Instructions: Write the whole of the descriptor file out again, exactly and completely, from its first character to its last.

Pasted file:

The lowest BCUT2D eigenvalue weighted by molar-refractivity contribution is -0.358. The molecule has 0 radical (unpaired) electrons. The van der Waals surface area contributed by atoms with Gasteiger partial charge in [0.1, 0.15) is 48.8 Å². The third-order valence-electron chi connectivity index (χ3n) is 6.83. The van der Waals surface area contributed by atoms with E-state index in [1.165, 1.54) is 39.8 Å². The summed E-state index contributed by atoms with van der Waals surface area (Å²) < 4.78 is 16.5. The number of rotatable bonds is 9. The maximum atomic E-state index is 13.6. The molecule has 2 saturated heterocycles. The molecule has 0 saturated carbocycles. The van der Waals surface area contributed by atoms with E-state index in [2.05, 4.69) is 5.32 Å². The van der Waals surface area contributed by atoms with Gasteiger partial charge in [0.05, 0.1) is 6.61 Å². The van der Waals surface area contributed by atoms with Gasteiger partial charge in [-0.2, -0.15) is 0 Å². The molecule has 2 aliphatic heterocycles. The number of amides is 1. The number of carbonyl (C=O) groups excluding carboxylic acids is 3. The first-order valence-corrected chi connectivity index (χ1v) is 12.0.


The lowest BCUT2D eigenvalue weighted by molar-refractivity contribution is -0.358. The molecule has 0 radical (unpaired) electrons. The van der Waals surface area contributed by atoms with Gasteiger partial charge in [0.1, 0.15) is 48.8 Å². The third-order valence-electron chi connectivity index (χ3n) is 6.83. The van der Waals surface area contributed by atoms with E-state index in [1.165, 1.54) is 39.8 Å². The summed E-state index contributed by atoms with van der Waals surface area (Å²) < 4.78 is 16.5. The number of rotatable bonds is 9. The maximum atomic E-state index is 13.6. The molecule has 2 saturated heterocycles. The molecule has 0 saturated carbocycles. The van der Waals surface area contributed by atoms with E-state index in [2.05, 4.69) is 5.32 Å². The van der Waals surface area contributed by atoms with Gasteiger partial charge in [0.05, 0.1) is 6.61 Å². The van der Waals surface area contributed by atoms with Gasteiger partial charge in [-0.2, -0.15) is 0 Å². The molecule has 2 aliphatic heterocycles. The number of amides is 1. The number of carbonyl (C=O) groups excluding carboxylic acids is 3. The first-order valence-corrected chi connectivity index (χ1v) is 12.0.